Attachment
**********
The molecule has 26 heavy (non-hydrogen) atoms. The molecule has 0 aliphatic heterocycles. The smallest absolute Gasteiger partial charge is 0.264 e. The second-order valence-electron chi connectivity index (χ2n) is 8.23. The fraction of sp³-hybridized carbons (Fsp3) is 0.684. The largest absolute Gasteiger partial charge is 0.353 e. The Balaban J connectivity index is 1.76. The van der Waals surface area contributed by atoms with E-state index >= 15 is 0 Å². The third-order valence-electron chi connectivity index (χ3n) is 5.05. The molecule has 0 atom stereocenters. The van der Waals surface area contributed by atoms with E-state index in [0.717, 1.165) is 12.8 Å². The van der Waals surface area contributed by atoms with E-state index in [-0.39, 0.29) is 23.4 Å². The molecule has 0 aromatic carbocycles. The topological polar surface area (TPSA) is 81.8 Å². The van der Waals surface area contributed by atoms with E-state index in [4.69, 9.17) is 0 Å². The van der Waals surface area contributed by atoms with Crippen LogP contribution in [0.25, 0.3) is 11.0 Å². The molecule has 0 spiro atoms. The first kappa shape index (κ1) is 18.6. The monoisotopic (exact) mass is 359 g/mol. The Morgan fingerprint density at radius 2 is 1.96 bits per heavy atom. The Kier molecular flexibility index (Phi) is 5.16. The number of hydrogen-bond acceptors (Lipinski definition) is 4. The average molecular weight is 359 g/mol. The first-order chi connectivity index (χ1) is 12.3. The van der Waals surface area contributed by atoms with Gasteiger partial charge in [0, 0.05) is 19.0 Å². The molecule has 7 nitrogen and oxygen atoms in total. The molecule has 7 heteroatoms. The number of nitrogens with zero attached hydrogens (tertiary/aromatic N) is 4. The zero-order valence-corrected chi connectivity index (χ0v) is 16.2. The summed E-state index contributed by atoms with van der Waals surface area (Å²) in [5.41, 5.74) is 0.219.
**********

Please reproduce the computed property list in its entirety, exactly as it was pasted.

The molecule has 26 heavy (non-hydrogen) atoms. The molecule has 0 aliphatic heterocycles. The smallest absolute Gasteiger partial charge is 0.264 e. The second-order valence-electron chi connectivity index (χ2n) is 8.23. The fraction of sp³-hybridized carbons (Fsp3) is 0.684. The largest absolute Gasteiger partial charge is 0.353 e. The Balaban J connectivity index is 1.76. The van der Waals surface area contributed by atoms with E-state index >= 15 is 0 Å². The third-order valence-electron chi connectivity index (χ3n) is 5.05. The molecule has 0 atom stereocenters. The van der Waals surface area contributed by atoms with E-state index in [0.717, 1.165) is 12.8 Å². The van der Waals surface area contributed by atoms with E-state index in [-0.39, 0.29) is 23.4 Å². The molecule has 0 aromatic carbocycles. The topological polar surface area (TPSA) is 81.8 Å². The van der Waals surface area contributed by atoms with E-state index in [4.69, 9.17) is 0 Å². The van der Waals surface area contributed by atoms with Crippen LogP contribution in [0.25, 0.3) is 11.0 Å². The molecule has 0 spiro atoms. The first kappa shape index (κ1) is 18.6. The monoisotopic (exact) mass is 359 g/mol. The Morgan fingerprint density at radius 2 is 1.96 bits per heavy atom. The Kier molecular flexibility index (Phi) is 5.16. The number of hydrogen-bond acceptors (Lipinski definition) is 4. The average molecular weight is 359 g/mol. The first-order chi connectivity index (χ1) is 12.3. The van der Waals surface area contributed by atoms with Gasteiger partial charge in [0, 0.05) is 19.0 Å². The molecule has 7 nitrogen and oxygen atoms in total. The molecule has 7 heteroatoms. The number of nitrogens with zero attached hydrogens (tertiary/aromatic N) is 4. The zero-order valence-corrected chi connectivity index (χ0v) is 16.2. The summed E-state index contributed by atoms with van der Waals surface area (Å²) in [5.41, 5.74) is 0.219.